The Frye Festival

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The Frye Festival, formerly known as the Northrop Frye International Literary Festival, is a bilingual (French and English) literary festival held in Moncton, New Brunswick, Canada in April of each year. The Festival began in 2000 and is the only festival in the world to honour noted literary critic Herman Northrop Frye (1912–1991) who spent his formative years in Moncton, graduating from Aberdeen High School.

Invited participants of the Frye Festival include not only noted Frye scholars, such as Robert D. Denham, Alvin Lee, Michael Dolzani, Jean O'Grady, and Caterina Nella Cotrupi, but also top literary talent from around the world, as well as regional talent. Russell Banks, Marie-Claire Blais, Neil Bissoondath, Robert Bly, Patrick Chamoiseau, Catherine Cusset, John Dufresne, Richard Ford, Nikki Gemmell, Douglas Glover, Ursula Hegi, Nancy Huston, Witi Ihimaera, Dennis Lee, Alberto Manguel, Yann Martel, Nino Ricci, David Adams Richards, and Bernhard Schlink are among the authors to have appeared during the Festival.

The Frye Symposium Lecture and The Antonine Maillet - Northrop Frye Lecture[edit]

Two separate series of lectures take place during the Frye Festival. The Antonine Maillet - Northrop Frye Lecture began in 2006 with Neil Bissoondath, and has since been followed by David Adams Richards in 2007 and Alberto Manguel in 2008, Monique LaRue in 2009 and Noah Richler in 2010 and Margaret Atwood in 2011.

The Frye Symposium Lecture began during the first Festival and continues today. In 2000 David Staines delivered the lecture, followed by Branko Gorjup in 2001, Caterina Nella Cotrupi in 2002. In 2003 there were two Frye Symposium Lectures, one in English by Robert Denham and one in French by Naim Kattan. In 2004 there were also two lectures, both in English, one by John Ayre and one by Michael Dolzani. In 2005 there were two lectures, one by Alvin Lee and one by B. W. Powe. In 2006, the first year of the Maillet-Frye series, there was no Frye Symposium Lecture, but the lecture returned in 2007 when there were again two Frye Symposium Lectures, one by Jean O'Grady and one by Robert Denham. In 2008 there was one lecture, by Glenna Sloan.

The two lecture series are quite separate, with one featuring a well-known writer/thinker, and the other featuring a noted Frye scholar.

A brief history of the Frye Festival[edit]

Northrop Frye's presence has always been felt in Moncton. Whether it was as a young boy, riding along the streets of Moncton on his bicycle, or upon his last visit to Moncton when many people came to hear him speak, he has left an indelible mark on the city.

In November 1990, at the invitation of Professor Serge Morin, Northrop Frye returned to Moncton to deliver the Pascal Poirier Lecture at the Université de Moncton. During his stay he had the chance to meet and talk with many Monctonians, and he was able to visit his old home and the grave of his mother in Elmwood Cemetery. 'They were two of the best days of my life,' he reported to fellow Monctonian, Reuben Cohen. The following year, after Frye's death in January 1991, The Northrop Frye Society hosted a gathering of Frye-ites, and John Ayre, Frye's biographer, delivered the Pascal Poirier Lecture.

In 1997 the City of Moncton, under the chairmanship of Paulette Theriault, developed an Arts Policy. As part of this policy it was recommended that the city have a festival to honour Northrop Frye. But it wasn't until December 1998, during the production of a Vision TV documentary in Moncton, that the real seeds of today's Frye Festival were sown.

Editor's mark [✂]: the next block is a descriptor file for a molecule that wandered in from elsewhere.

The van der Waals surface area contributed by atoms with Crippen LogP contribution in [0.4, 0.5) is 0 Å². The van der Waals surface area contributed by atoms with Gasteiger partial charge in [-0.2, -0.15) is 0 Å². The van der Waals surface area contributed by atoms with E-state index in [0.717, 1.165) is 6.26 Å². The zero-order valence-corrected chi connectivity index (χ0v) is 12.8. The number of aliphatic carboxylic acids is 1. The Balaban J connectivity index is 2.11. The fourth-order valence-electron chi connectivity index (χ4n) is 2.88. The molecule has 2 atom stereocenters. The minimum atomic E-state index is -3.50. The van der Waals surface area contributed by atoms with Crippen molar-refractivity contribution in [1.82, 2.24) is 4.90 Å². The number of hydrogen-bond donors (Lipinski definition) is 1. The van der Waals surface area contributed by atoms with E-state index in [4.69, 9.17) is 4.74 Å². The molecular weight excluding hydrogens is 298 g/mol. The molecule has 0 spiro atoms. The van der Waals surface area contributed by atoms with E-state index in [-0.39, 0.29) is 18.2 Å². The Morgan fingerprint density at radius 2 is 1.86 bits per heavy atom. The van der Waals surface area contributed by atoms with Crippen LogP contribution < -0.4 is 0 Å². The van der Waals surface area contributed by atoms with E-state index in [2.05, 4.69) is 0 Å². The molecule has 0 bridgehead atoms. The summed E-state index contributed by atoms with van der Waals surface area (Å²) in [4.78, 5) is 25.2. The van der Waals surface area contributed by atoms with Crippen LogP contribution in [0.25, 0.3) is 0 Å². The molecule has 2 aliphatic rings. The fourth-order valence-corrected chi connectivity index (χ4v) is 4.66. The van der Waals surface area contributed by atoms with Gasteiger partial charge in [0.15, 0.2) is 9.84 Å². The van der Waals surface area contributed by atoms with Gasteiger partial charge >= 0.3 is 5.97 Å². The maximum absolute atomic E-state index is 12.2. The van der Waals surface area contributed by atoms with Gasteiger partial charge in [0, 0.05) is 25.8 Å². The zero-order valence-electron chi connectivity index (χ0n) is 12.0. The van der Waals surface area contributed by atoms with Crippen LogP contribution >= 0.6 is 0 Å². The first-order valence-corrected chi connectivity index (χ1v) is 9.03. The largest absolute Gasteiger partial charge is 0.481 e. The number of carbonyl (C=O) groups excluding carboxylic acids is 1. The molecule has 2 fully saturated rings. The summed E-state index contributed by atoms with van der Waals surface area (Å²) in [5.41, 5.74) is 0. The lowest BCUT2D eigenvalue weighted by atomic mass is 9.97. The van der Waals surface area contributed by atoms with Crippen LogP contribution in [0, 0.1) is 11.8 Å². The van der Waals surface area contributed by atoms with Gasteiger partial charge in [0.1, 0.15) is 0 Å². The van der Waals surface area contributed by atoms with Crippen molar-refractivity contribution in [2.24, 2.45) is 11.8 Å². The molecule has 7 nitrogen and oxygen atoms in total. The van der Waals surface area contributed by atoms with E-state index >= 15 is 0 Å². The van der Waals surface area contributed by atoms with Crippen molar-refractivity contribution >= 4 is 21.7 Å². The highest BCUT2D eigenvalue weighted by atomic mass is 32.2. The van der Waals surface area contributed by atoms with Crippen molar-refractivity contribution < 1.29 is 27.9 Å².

During this television production entitled "Voices of Vision", John Ralston Saul and Antonine Maillet engaged in a one-hour dialogue about creativity, in both official languages. For festival visionary and founder, Paulette Thériault, more than any other event, this event filmed at the Aberdeen Cultural Centre sparked her imagination and made her believe that a bilingual literary festival, celebrating a great man, a vibrant cultural community and highlighting Atlantic and Acadian authors, was a possibility.

In its first year more than 3,000 people attended the Festival. In 2011 more than 15,000 people attended. The Frye Festival has become one of the major literary events in Canada, and continues to grow every year. More than 350 award-winning authors, from every continent and recipients of almost every major international literary prize, have now attended the Festival. The Festival is the proud recipient of the 2005 Lieutenant-Governor’s Dialogue Award, the 2007 Éloize for Event of the Year and the 2009 TD Canada Trust Arts Organization of the Year by the New Brunswick Foundation for the Arts.

The Frye Festival is Canada's only bilingual, international literary festival, the largest literary happening in Atlantic Canada and is the only festival in the world to honour Northrop Frye.

Participating authors[edit]

The complete list of participating authors as of November 2011:

José Acquelin
Emmanuel Adely
Christine Adjahi
Kateri Akiwenzie-Damm
André Alexis
Barry Jean Ancelet
Marguerite Andersen
Tammy Armstrong
Marc Arseneau
Guy Arsenault
Margaret Atwood
Donna Augustine
John Ayre
Russell Banks
Francois Barcelo
Jean Barbe
Brian Bartlett
Jean-Claude Bauer
Nancy Bauer
Marie-Noëlle Bayle
Gwen Bear
Shirley Bear
Jimmy Beaulieu
Andrea Beck
Carolyn Beck
Helaine Becker
Gerard Beirne
Alain M. Bergeron
Jacob Berkowitz
Sophie Bérubé
Lise Bissonnette
Neil Bissoondath
Joe Blades
Marie-Claire Blais
Louise Blouin
Robert Bly
Christian Bok
Paul Bossé
Denis Boucher
Sophie Boucher
Édith Bourget
Huguette Bourgeois
Denise Brassard
Yvon Brochu
Ian Brown
Heather Browne Prince
Christian Brun
Régis Brun
Carol Bruneau
Catherine Bush
Sharon Butala
Laura Byrne Paquet
Marie Cadieux
Jonathan Campbell
Katia Canciani
Reynald Cantin
Roch Carrier
Arnaud Cathrine
France Cayouette
Patrick Chamoiseau
Éric Charlebois
Ann Charney
Herménégilde Chiasson
Lesley Choyce
Joan Clark
Austin Clarke
George Elliott Clarke
Deborah J. Clifton
Lynn Coady
Fred Cogswell
Fredric Gary Comeau
Germaine Comeau
Marie-France Comeau
Anne Compton
Christy Ann Conlin
Geoffrey Cook
Greg Cook
Allan Cooper
Kelly Cooper
Ann Copeland
Éric Cormier
Caterina Nella Cotrupi
Gil Courtemanche
Arlette Cousture
Gracia Couturier
Michael Crummey
Alan Cumyn
Herb Curtis
Wayne Curtis
Catherine Cusset
Myriam Cyr
Antonio D’Alfonso
France Daigle
Nicole Daigle
Mary Dalton
Jean-Paul Daoust
Carole David
Karen Davidson